If you’re planning to save on a move, the first thing you should do is to avoid getting conned. So don’t neglect your research, take note of the red flags above, and you’ll be good to go!

Best Apps that Make the Moving Process Easier

Planning an out-of-state move can be a stressful experience. But with the help of today’s technology, a messy moving process can be quickly streamlined into an easier experience. Through smartphone applications (apps), you can now receive instant help for every step of the moving process – from finding a home in your new hometown to organizing and packing your household belongings. To find the best apps that can make your moving process easier, read our recommendations below.

Realtor: Android, iOS, and Windows

Finding a new home is easy with the app, which allows users to browse through millions of reliable listings with photos and information on nearby schools, open house times, and more. The app also allows you to save and share your favorite listings to narrow down your choices, as well as giving you the ability to contact an agent with the touch of a button.

Houzz Interior Design Ideas: Android and iOS

Houzz is the largest online database of home design ideas and is the perfect tool for remodeling or creating your new dream home. The app taps users into an extensive catalog of photos by room and allows you to narrow down your options with categories based on style, location, and specific features. Bookmark your favorites into your personal idea book and watch your new home come together with ease.

Walk Score: Android and iOS

Finding the right neighborhood is just as important as shopping for the right home, and with Walk Score, you can find a walkable area that’s closest to essential services and local entertainment. Walk Score calculates the walkability of any address and shows a map of nearby dining, grocery stores, schools, and more, and is an excellent app to use when starting your relocation process. You can also use the app to search by commute time or find neighborhoods near public transit to find easy access to work.

Moving Checklist Pro: Android and iOS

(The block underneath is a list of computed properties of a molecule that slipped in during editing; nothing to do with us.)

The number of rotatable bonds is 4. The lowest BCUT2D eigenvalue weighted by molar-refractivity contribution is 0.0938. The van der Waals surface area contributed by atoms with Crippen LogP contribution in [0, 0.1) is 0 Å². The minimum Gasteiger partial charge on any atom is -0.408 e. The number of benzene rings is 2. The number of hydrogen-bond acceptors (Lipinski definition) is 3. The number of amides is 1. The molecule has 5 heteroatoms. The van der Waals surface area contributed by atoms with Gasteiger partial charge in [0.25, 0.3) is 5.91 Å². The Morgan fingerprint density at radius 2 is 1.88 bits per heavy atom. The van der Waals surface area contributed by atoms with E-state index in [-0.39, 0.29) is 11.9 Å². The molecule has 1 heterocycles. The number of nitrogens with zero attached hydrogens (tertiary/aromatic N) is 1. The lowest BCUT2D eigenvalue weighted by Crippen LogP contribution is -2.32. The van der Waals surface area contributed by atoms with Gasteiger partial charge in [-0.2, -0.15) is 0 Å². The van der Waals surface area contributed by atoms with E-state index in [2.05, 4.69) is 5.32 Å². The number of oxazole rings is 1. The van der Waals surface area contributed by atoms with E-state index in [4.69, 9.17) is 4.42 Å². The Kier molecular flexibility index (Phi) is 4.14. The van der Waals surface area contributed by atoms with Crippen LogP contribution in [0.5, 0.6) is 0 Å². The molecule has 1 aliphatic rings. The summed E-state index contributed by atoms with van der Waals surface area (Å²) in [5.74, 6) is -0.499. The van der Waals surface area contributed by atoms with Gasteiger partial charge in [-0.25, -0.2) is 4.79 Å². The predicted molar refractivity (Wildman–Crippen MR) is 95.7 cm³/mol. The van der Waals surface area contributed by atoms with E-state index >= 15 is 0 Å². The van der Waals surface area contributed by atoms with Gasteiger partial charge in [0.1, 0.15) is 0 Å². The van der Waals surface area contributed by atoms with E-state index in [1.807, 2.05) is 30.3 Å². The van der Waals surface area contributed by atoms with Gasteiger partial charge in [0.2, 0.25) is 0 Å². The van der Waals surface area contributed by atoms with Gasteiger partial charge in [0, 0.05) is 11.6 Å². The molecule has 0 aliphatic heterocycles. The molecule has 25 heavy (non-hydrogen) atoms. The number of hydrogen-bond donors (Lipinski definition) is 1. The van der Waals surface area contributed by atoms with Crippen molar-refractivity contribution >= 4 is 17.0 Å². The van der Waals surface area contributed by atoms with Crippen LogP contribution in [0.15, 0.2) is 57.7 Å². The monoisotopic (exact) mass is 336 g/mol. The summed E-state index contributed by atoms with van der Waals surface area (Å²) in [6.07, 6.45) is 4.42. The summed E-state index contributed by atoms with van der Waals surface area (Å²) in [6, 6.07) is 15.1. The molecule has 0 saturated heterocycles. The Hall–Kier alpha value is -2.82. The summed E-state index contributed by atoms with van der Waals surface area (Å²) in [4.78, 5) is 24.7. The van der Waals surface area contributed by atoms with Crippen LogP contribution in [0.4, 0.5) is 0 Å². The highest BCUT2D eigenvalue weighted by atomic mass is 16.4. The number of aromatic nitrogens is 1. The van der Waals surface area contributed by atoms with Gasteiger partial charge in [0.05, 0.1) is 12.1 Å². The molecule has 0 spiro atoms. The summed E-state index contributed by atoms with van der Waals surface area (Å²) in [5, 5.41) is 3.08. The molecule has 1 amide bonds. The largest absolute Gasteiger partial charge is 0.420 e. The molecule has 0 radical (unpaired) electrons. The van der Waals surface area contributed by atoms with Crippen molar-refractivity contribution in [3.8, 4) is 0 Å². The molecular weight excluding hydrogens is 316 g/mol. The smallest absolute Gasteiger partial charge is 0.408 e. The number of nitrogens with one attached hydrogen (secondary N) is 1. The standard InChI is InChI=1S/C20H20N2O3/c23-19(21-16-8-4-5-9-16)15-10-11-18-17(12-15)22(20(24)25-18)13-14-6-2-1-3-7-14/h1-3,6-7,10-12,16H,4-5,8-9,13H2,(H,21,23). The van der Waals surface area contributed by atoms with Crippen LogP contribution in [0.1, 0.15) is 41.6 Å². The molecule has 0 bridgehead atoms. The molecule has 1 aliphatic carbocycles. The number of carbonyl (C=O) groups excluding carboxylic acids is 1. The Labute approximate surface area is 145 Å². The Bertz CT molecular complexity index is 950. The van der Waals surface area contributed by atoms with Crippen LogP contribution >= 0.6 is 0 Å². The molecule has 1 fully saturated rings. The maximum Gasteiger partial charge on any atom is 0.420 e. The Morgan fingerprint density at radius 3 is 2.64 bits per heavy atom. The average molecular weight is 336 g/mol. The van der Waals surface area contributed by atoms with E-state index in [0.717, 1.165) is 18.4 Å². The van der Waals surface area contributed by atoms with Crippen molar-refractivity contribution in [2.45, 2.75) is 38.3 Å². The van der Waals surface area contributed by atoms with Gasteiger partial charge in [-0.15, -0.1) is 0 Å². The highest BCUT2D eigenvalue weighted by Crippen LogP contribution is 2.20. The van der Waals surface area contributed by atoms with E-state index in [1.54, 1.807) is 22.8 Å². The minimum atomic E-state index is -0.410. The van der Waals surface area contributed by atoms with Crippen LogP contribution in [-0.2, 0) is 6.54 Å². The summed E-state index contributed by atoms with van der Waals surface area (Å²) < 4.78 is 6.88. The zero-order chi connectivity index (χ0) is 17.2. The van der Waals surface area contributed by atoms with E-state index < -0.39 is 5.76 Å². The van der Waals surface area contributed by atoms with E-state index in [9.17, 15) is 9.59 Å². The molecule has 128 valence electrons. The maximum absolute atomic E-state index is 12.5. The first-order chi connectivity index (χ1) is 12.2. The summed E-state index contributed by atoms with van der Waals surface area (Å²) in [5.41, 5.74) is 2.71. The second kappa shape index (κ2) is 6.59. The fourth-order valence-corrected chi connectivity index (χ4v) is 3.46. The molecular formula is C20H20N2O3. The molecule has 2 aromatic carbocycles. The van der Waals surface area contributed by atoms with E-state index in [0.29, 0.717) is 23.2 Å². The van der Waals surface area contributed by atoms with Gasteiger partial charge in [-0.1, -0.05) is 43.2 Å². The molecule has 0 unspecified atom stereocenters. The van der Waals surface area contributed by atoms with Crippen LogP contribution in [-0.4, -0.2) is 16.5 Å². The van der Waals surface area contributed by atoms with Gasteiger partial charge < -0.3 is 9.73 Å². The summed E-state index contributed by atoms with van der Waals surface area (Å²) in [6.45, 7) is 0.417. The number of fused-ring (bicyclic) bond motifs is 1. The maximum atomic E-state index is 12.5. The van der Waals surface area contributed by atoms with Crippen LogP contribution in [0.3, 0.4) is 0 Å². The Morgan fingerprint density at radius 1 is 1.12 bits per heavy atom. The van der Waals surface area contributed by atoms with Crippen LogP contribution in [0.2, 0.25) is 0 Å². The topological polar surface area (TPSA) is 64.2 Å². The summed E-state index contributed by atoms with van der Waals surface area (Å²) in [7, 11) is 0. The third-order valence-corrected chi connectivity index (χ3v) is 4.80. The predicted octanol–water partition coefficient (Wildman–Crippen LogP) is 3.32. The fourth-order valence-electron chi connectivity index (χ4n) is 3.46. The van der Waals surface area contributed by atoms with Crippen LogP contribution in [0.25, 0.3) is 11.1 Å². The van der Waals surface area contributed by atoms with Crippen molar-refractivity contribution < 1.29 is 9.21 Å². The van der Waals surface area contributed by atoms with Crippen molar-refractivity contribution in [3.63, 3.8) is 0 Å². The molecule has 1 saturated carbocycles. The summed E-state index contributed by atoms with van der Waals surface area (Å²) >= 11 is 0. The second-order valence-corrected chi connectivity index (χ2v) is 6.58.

Are you having trouble with remembering the hundreds of items on your moving checklist? Moving Checklist Pro can take the stress out of the moving process by providing an extensive list of items for packing and tracking each one of your tasks. Recommended by professional movers, like Cheap San Francisco Movers, the app is a great way to help you stay on top of everything that needs to get done, including changing your address with the bank, returning your cable equipment, and dropping off your house keys.

Sortly: iOS and Web

One of the biggest challenges of moving is organizing and packing without getting stressed out. Sortly is the perfect companion for this, as it helps inventory your home, record valuables for insurance, label boxes with QR tags, and create a visual hierarchy of everything you’re packing. The app can even search through your inventory to find all of your belongings once you’ve moved into your new home.

 OfferUp: Android and iOS; Free

OfferUp makes it easy to sell any unused or unwanted items before a big move and acts as an upgraded, mobile-friendly version of Craigslist with a picture-heavy interface. Simply take a picture of what you want to sell, add a description and a price, and wait for interested local buyers to make an offer and schedule pickup. OfferUp is especially great for sellers because there are no fees (unlike most competitor websites) and involves getting paid in cash when the buyer arrives.

Understanding Interstate Moving Insurance

Entrusting someone to transport all your belongings state to state can be a nerve-wracking decision. While most long distance moves go off without a hitch, there is the occasional accident or mishap that does happen. To make sure that your belongings are protected during your move, make sure that you understand how interstate moving insurance works.

Regulatory Authority

The first thing you should know is that the Federal Motor Carrier Safety Administration (FMCSA) governs all interstate moves of household goods. All moving companies that help customers move out of state, by law, must register with the FMCSA. The FMCSA helps protect customers throughout the moving process. The first step in protecting your belongings is making sure that the mover you hire is properly licensed.

Full Value Protection

FMCSA requires that all moving quotes provided by long distance movers include full value insurance protection. With this insurance coverage, all belongings are protected at a minimum rate of $6 a pound, so the total coverage depends on the final weight of the shipment. If anything from the shipment is damaged or misplaced, full value insurance pays to replace or restore the item.

Waiver of Full Value Protection